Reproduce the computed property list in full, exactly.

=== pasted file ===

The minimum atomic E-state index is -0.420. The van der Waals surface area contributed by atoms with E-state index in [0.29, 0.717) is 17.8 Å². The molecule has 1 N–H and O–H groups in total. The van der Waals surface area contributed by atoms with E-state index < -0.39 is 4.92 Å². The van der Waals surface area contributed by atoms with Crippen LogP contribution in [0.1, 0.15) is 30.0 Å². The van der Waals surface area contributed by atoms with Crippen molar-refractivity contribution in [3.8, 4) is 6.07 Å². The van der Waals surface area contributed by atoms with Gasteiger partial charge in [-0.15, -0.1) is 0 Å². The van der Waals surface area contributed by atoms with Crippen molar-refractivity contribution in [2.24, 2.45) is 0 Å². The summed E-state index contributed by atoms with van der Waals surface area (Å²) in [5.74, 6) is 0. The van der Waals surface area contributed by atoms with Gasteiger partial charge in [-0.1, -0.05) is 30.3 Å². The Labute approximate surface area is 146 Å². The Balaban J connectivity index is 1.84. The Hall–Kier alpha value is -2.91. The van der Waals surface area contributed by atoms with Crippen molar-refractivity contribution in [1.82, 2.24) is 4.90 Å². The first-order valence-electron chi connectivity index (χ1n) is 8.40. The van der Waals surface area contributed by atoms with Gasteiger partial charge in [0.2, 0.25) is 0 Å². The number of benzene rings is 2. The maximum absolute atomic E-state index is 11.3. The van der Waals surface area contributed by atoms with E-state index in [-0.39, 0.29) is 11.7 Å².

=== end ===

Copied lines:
The minimum atomic E-state index is -0.420. The van der Waals surface area contributed by atoms with E-state index in [0.29, 0.717) is 17.8 Å². The molecule has 1 N–H and O–H groups in total. The van der Waals surface area contributed by atoms with E-state index < -0.39 is 4.92 Å². The van der Waals surface area contributed by atoms with Crippen LogP contribution in [0.1, 0.15) is 30.0 Å². The van der Waals surface area contributed by atoms with Crippen molar-refractivity contribution in [3.8, 4) is 6.07 Å². The van der Waals surface area contributed by atoms with Gasteiger partial charge in [-0.15, -0.1) is 0 Å². The van der Waals surface area contributed by atoms with Crippen molar-refractivity contribution in [2.24, 2.45) is 0 Å². The summed E-state index contributed by atoms with van der Waals surface area (Å²) in [5.74, 6) is 0. The van der Waals surface area contributed by atoms with Gasteiger partial charge in [-0.1, -0.05) is 30.3 Å². The Labute approximate surface area is 146 Å². The Balaban J connectivity index is 1.84. The Hall–Kier alpha value is -2.91. The van der Waals surface area contributed by atoms with Crippen molar-refractivity contribution in [1.82, 2.24) is 4.90 Å². The first-order valence-electron chi connectivity index (χ1n) is 8.40. The van der Waals surface area contributed by atoms with Gasteiger partial charge in [0.2, 0.25) is 0 Å². The number of benzene rings is 2. The maximum absolute atomic E-state index is 11.3. The van der Waals surface area contributed by atoms with E-state index in [-0.39, 0.29) is 11.7 Å².